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Report: More Women and Communities of Color in STEM Than in Past Years

More women, as well as Black, Hispanic, American Indian, and Alaska Native people collectively, worked in science, technology, engineering, and mathematics (STEM) jobs over the past decade and are earning more degrees in science and engineering fields at all levels compared to previous years, according to a recent report from The National Center for Science and Engineering Statistics (NCSES).Dr. Sethuraman PanchanathanDr. Sethuraman Panchanathan

The report, “Diversity and STEM: Women, Minorities, and Persons with Disabilities 2023,” is a federal attempt to investigate diversity trends in STEM employment and education.

"Diversity is America's unique advantage in science and technology," said National Science Foundation (NSF) Director Dr. Sethuraman Panchanathan. NCSES is part of the NSF.

"Our global leadership depends upon diversity, leveraging different backgrounds, experiences, and points of view to bring unique insights to problem solving and discovery," he said. "The Diversity and STEM report provides objective, reliable data on where our nation has made progress towards access and equity in STEM education and careers, as well as where we must do more."

To note, despite the increases for the aforementioned demographics, these groups – and those with disabilities – remain underrepresented in STEM compared to their percentage in the U.S. population, the report found. Currently, the STEM workforce includes 12.3 million women (35% of the STEM workforce), 8.3 million members of underrepresented minority groups (24%), and 1 million people with disabilities (3%).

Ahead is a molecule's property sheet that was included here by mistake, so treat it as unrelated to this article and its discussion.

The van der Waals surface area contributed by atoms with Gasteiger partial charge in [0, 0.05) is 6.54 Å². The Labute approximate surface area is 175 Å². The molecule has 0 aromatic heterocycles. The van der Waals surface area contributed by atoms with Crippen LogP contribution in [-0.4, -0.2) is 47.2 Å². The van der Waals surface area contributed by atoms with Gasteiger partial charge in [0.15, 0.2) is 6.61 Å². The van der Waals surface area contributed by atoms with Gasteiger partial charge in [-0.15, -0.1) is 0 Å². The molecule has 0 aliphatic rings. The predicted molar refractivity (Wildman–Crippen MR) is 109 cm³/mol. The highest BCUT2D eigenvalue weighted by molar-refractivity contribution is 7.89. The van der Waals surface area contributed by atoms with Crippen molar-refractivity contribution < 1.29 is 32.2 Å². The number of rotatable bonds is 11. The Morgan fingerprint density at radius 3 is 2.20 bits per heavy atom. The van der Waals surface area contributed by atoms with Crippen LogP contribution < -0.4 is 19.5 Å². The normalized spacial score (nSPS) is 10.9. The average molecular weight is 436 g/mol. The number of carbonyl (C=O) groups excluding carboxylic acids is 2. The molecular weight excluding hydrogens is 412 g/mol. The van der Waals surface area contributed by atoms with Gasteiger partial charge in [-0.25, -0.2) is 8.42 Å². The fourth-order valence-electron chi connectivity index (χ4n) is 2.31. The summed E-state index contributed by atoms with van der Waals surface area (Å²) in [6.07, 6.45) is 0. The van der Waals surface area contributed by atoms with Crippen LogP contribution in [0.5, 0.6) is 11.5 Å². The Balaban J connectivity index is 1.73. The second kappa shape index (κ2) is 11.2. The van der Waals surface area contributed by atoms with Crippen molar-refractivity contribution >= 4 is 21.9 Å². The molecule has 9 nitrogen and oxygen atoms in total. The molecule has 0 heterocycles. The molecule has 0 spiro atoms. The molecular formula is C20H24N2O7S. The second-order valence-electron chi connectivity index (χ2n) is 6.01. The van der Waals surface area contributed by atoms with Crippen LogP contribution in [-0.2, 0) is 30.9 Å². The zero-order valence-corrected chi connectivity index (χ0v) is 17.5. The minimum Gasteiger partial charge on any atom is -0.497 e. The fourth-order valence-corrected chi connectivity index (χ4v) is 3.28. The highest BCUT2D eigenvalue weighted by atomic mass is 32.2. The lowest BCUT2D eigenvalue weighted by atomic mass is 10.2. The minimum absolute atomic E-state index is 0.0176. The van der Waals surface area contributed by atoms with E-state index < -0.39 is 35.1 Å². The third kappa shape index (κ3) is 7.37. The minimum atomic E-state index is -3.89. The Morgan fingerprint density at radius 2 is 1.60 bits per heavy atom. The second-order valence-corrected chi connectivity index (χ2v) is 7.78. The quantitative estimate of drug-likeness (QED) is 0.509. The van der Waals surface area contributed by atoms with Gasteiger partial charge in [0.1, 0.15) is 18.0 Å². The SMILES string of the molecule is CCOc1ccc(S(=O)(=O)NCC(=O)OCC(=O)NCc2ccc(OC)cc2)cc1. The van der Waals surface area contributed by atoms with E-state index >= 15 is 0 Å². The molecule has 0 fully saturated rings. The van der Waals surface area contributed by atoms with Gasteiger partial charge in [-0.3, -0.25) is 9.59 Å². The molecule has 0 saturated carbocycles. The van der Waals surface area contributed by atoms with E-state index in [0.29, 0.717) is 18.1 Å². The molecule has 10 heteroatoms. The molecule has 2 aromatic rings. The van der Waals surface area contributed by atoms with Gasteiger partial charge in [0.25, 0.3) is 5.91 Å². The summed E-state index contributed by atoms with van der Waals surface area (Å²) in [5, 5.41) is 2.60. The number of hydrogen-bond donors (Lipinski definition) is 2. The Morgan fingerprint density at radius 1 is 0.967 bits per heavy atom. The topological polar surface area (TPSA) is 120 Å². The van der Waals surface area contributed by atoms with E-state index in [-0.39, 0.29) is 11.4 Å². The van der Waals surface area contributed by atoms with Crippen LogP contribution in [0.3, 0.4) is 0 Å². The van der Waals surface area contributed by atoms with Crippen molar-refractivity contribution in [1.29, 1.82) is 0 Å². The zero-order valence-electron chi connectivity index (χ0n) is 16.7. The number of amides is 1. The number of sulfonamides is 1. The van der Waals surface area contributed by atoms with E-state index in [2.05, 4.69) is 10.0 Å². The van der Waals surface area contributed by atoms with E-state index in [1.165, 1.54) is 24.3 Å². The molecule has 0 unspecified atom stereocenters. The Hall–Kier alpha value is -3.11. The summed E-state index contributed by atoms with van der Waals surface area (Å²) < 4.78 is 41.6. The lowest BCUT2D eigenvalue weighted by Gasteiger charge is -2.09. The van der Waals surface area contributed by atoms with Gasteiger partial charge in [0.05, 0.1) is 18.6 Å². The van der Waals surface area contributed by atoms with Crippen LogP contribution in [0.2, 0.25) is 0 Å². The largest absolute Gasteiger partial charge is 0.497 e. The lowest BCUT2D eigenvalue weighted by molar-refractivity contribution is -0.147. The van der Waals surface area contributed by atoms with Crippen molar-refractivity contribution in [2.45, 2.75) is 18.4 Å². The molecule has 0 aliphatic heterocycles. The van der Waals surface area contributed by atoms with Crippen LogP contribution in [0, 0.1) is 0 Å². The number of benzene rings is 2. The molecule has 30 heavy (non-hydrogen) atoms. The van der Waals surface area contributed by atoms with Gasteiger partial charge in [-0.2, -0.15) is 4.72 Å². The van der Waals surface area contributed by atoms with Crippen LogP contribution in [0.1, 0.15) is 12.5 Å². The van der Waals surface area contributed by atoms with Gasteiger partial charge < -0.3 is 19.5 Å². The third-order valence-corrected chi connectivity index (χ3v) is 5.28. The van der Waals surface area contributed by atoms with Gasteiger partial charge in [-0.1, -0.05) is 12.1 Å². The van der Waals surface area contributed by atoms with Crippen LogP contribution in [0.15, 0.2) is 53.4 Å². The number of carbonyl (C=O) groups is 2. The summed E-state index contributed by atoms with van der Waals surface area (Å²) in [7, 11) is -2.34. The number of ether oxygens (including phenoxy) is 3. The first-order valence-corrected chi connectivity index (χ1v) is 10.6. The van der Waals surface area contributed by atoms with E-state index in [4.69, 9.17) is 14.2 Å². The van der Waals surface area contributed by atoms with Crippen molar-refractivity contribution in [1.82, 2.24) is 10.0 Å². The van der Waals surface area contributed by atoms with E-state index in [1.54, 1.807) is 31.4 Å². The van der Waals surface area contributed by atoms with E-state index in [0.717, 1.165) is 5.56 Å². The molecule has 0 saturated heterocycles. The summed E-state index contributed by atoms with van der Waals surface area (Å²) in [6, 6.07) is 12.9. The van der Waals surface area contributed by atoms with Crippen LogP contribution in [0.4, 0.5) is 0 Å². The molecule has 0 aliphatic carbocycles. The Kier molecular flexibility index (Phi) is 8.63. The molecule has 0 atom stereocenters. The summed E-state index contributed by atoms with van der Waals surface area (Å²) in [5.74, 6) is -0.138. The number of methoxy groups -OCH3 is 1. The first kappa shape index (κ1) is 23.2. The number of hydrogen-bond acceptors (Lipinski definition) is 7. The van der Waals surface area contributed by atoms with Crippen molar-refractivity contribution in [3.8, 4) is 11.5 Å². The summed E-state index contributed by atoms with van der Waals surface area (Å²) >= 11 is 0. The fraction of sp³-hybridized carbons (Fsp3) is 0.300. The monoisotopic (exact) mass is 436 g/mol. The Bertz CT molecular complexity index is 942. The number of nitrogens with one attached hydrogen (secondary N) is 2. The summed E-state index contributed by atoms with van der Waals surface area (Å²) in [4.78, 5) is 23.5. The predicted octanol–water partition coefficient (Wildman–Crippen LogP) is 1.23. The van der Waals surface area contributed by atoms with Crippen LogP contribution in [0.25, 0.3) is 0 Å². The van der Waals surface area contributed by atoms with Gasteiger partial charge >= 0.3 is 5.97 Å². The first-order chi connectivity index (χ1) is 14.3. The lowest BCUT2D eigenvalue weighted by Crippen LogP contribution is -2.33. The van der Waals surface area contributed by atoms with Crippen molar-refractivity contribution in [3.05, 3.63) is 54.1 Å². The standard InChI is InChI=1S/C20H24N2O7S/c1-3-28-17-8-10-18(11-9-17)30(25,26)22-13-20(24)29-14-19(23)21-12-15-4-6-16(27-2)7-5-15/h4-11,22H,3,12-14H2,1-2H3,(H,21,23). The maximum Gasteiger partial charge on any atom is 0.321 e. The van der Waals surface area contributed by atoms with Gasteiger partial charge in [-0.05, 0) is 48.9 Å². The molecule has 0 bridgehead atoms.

Women earned half of science and engineering bachelor's degrees and 49% of associates degrees, yet only represented about 35% of the STEM workforce, with wages consistently lower than men's, according to the report. And although Hispanic, Black, American Indian, and Alaska Native people comprise 31% of the population, they comprise only 24% of the 2021 STEM workforce.

Hispanic, Black, American Indian, and Alaska Native STEM workers also have lower median earnings than white or Asian STEM workers, the report found.

Another finding was that Hispanic students are earning associate's degrees in science and engineering fields at higher rates now, with the total number of such degrees awarded to Hispanic students tripling 2011-2020.

"A highlight of this year's edition of Diversity and STEM is the use of a broader definition of 'STEM work', providing a better understanding of STEM representation by different demographic groups," said NCSES Director Emilda B. Rivers. "For the first time, we count in STEM statistics all groups whose work requires a high level of technical knowledge, regardless of their degree."



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